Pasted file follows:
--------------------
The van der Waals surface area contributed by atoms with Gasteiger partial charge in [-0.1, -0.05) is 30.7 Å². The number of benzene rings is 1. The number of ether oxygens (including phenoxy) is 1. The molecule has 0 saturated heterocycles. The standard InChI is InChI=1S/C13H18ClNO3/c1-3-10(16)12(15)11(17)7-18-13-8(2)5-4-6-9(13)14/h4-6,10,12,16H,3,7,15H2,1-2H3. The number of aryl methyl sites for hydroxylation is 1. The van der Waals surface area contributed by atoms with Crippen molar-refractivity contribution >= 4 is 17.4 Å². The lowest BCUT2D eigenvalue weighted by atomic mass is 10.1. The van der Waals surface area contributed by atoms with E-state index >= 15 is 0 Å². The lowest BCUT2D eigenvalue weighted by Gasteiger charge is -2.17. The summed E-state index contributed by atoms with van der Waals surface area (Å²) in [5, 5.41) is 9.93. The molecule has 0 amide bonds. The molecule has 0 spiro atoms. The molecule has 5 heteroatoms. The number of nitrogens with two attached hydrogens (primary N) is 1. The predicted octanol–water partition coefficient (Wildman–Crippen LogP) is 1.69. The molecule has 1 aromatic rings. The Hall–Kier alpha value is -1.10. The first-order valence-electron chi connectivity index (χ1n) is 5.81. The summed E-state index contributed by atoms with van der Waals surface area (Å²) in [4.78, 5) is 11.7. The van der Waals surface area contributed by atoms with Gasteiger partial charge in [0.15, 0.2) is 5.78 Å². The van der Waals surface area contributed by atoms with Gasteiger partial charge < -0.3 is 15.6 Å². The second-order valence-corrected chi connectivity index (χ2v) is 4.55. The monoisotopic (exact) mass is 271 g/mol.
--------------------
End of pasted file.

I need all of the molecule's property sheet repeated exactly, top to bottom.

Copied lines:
The van der Waals surface area contributed by atoms with Gasteiger partial charge in [-0.1, -0.05) is 30.7 Å². The number of benzene rings is 1. The number of ether oxygens (including phenoxy) is 1. The molecule has 0 saturated heterocycles. The standard InChI is InChI=1S/C13H18ClNO3/c1-3-10(16)12(15)11(17)7-18-13-8(2)5-4-6-9(13)14/h4-6,10,12,16H,3,7,15H2,1-2H3. The number of aryl methyl sites for hydroxylation is 1. The van der Waals surface area contributed by atoms with Crippen molar-refractivity contribution >= 4 is 17.4 Å². The lowest BCUT2D eigenvalue weighted by atomic mass is 10.1. The van der Waals surface area contributed by atoms with E-state index >= 15 is 0 Å². The lowest BCUT2D eigenvalue weighted by Gasteiger charge is -2.17. The summed E-state index contributed by atoms with van der Waals surface area (Å²) in [5, 5.41) is 9.93. The molecule has 0 amide bonds. The molecule has 0 spiro atoms. The molecule has 5 heteroatoms. The number of nitrogens with two attached hydrogens (primary N) is 1. The predicted octanol–water partition coefficient (Wildman–Crippen LogP) is 1.69. The molecule has 1 aromatic rings. The Hall–Kier alpha value is -1.10. The first-order valence-electron chi connectivity index (χ1n) is 5.81. The summed E-state index contributed by atoms with van der Waals surface area (Å²) in [4.78, 5) is 11.7. The van der Waals surface area contributed by atoms with Gasteiger partial charge in [0.15, 0.2) is 5.78 Å². The van der Waals surface area contributed by atoms with Gasteiger partial charge < -0.3 is 15.6 Å². The second-order valence-corrected chi connectivity index (χ2v) is 4.55. The monoisotopic (exact) mass is 271 g/mol.